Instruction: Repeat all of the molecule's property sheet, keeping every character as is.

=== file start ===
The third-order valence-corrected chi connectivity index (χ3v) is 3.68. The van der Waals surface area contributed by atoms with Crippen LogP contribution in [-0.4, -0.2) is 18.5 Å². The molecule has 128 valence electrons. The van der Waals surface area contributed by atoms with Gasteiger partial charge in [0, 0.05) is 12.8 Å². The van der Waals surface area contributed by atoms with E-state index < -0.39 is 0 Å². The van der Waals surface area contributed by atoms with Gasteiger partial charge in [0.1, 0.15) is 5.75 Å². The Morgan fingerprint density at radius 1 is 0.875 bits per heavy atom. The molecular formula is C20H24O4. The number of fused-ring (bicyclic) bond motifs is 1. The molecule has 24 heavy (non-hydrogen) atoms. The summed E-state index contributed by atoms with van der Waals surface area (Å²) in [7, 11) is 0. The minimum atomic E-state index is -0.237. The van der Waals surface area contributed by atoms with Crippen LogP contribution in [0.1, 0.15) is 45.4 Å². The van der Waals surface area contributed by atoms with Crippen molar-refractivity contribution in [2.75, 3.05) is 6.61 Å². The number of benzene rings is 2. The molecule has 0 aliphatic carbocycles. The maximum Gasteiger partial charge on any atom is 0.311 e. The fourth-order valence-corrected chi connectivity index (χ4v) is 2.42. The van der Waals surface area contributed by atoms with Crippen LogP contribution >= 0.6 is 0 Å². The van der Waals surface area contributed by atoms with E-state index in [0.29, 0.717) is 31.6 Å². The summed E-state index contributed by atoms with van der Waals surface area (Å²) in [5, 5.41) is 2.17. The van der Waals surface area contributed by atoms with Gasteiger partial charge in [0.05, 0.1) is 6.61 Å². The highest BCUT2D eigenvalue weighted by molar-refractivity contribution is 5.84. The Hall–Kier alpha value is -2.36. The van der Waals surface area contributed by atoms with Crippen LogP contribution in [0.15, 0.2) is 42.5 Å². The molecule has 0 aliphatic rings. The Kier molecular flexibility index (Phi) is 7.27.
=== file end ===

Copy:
The third-order valence-corrected chi connectivity index (χ3v) is 3.68. The van der Waals surface area contributed by atoms with Crippen LogP contribution in [-0.4, -0.2) is 18.5 Å². The molecule has 128 valence electrons. The van der Waals surface area contributed by atoms with Gasteiger partial charge in [0, 0.05) is 12.8 Å². The van der Waals surface area contributed by atoms with E-state index < -0.39 is 0 Å². The van der Waals surface area contributed by atoms with Gasteiger partial charge in [0.1, 0.15) is 5.75 Å². The Morgan fingerprint density at radius 1 is 0.875 bits per heavy atom. The molecular formula is C20H24O4. The number of fused-ring (bicyclic) bond motifs is 1. The molecule has 24 heavy (non-hydrogen) atoms. The summed E-state index contributed by atoms with van der Waals surface area (Å²) in [7, 11) is 0. The minimum atomic E-state index is -0.237. The van der Waals surface area contributed by atoms with Crippen LogP contribution in [0.1, 0.15) is 45.4 Å². The van der Waals surface area contributed by atoms with Crippen molar-refractivity contribution in [2.75, 3.05) is 6.61 Å². The number of benzene rings is 2. The molecule has 0 aliphatic carbocycles. The maximum Gasteiger partial charge on any atom is 0.311 e. The fourth-order valence-corrected chi connectivity index (χ4v) is 2.42. The van der Waals surface area contributed by atoms with Crippen LogP contribution >= 0.6 is 0 Å². The van der Waals surface area contributed by atoms with E-state index in [0.29, 0.717) is 31.6 Å². The summed E-state index contributed by atoms with van der Waals surface area (Å²) in [5, 5.41) is 2.17. The van der Waals surface area contributed by atoms with Gasteiger partial charge in [0.05, 0.1) is 6.61 Å². The highest BCUT2D eigenvalue weighted by molar-refractivity contribution is 5.84. The Hall–Kier alpha value is -2.36. The van der Waals surface area contributed by atoms with Crippen LogP contribution in [0.15, 0.2) is 42.5 Å². The molecule has 0 aliphatic rings. The Kier molecular flexibility index (Phi) is 7.27.